While a candidate's list of supporters provides valuable information about what type of executive, legislator or judge he or she would be if elected, Houston-area Republican primary voters would be wise to treat the multi-candidate "slate" endorsement lists arriving in their mailboxes with a healthy dose of skepticism. These endorsements frequently have less to do with a candidate's qualifications and "conservative credentials" and more to do with the candidate's willingness to "pay to play" and/or to their personal and professional relationships with the lists' proprietors.
What is unfortunate is that these work. To date, enough people don't realize that the LinkLetter is a bought endorsement.
Down with pay to play.
02 February 2014
Is it tougher for #txlege to lie to constituents?
Rice University's Mark Jones wrote a solid op-ed:
Opinion polls reveal that in recent years, a large majority of the Texans who vote in the GOP primary elections are very conservative. At the same time, many of the most conservative advocacy organizations have become increasingly sophisticated in monitoring and evaluating politicians and aggressive in backing candidates they support and in attacking those they oppose. For better or worse, the days of some elected officials being able to successfully maintain separate and distinct Austin and district personas appear to be numbered. (italics mine)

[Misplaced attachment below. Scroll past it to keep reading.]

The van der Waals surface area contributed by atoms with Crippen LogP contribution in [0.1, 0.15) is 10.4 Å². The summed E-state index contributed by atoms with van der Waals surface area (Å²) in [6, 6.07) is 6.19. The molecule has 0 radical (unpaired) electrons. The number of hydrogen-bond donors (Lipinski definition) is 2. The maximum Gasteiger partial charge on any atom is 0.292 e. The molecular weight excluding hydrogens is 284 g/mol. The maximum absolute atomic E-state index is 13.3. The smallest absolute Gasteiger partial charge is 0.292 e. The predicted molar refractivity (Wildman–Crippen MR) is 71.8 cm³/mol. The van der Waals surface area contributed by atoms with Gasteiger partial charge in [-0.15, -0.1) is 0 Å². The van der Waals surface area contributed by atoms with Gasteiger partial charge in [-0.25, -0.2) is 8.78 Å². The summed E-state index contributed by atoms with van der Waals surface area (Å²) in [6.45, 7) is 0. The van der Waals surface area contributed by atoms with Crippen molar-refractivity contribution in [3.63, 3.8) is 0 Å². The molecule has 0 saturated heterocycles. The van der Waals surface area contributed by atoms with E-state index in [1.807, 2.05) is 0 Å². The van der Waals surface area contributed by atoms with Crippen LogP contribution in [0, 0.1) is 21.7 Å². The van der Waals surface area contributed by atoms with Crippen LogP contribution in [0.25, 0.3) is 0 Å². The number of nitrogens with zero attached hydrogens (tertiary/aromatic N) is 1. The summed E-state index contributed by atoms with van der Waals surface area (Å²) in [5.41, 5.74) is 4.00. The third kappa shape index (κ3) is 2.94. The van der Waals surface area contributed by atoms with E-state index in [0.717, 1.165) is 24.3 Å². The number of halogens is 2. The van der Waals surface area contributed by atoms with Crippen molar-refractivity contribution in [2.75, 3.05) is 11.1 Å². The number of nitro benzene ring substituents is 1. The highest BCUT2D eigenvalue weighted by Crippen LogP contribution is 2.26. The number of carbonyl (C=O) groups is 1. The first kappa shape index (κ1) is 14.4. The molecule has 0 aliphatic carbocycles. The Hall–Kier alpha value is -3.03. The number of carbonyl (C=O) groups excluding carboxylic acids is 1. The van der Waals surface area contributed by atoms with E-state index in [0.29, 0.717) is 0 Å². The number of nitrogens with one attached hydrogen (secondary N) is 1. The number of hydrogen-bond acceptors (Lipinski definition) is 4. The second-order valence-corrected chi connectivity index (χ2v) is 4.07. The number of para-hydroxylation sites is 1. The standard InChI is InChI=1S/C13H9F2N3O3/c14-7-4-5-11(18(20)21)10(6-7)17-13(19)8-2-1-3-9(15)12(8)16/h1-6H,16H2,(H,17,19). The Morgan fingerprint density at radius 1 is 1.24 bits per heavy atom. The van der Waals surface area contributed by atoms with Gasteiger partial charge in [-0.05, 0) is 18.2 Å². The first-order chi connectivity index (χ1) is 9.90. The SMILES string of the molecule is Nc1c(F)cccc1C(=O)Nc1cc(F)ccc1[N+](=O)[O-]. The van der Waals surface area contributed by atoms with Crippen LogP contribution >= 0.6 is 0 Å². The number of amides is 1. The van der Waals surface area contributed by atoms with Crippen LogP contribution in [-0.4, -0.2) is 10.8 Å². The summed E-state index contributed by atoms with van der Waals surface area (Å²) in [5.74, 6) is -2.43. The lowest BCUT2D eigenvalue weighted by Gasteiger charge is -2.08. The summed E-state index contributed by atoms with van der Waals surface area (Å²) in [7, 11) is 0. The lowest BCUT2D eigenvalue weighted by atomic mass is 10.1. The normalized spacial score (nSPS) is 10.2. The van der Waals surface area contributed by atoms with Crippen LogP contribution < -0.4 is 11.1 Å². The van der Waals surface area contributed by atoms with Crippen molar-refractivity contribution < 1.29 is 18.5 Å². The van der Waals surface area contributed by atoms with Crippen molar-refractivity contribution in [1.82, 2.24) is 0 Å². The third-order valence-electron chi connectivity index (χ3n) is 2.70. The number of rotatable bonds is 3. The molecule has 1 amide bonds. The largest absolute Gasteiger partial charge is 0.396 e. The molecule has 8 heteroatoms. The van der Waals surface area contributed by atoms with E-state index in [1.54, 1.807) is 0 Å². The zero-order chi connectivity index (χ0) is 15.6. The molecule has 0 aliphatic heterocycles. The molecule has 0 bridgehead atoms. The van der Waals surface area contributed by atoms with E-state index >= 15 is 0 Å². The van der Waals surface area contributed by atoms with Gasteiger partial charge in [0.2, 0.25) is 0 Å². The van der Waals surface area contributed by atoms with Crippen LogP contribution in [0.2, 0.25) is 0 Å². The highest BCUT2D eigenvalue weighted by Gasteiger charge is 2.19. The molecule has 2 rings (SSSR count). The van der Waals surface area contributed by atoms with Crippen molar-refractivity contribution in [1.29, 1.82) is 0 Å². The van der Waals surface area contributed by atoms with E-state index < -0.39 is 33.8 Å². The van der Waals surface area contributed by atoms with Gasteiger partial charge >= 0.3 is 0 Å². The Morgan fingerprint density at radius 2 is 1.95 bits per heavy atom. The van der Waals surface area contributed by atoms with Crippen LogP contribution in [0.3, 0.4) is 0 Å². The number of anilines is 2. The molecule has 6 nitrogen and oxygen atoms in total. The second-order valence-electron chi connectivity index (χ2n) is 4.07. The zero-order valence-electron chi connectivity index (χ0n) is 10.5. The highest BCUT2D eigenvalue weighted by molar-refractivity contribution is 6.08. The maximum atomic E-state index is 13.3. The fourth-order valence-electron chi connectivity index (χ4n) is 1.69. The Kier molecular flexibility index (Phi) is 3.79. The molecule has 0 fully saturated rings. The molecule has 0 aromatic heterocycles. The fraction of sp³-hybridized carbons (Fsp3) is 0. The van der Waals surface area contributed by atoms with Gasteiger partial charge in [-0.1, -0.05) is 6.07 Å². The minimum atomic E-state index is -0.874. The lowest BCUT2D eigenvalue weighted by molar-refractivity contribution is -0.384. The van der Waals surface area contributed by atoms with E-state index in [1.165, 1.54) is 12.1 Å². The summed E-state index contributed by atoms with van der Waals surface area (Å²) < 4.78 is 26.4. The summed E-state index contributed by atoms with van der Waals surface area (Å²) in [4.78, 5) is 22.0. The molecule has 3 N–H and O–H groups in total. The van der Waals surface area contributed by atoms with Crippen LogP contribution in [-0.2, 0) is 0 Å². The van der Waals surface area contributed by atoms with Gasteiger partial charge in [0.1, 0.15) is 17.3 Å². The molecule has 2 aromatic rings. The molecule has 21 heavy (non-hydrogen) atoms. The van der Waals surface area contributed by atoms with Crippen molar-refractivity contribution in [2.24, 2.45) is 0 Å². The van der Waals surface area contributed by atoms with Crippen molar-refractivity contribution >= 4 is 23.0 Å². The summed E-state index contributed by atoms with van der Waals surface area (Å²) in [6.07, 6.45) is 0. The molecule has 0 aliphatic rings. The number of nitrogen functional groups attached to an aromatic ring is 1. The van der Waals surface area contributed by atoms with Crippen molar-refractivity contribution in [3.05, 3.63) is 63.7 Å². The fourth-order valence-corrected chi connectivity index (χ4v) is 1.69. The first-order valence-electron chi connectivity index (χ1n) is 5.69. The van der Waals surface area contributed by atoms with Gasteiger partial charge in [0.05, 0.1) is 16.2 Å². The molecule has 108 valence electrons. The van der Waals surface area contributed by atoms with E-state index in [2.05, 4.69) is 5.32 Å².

We'll see over the next few months. By and large the Joe Straus wing of the party has spent lots of time trying to blur the difference and appear to be less corporatist than it is actually is. There have been shadow groups created to try to confuse voters (eg, Texans for Fiscal Accountability) and scorecards that give left-wing Democrats more conservative marks than some right-wing Republicans.
Mark Jones has probably been one of the biggest reasons why it has been tougher to blur the differences. His scorecard is unimpeachable and lays bare the voting record of our representatives in Austin. This is a valuable public service.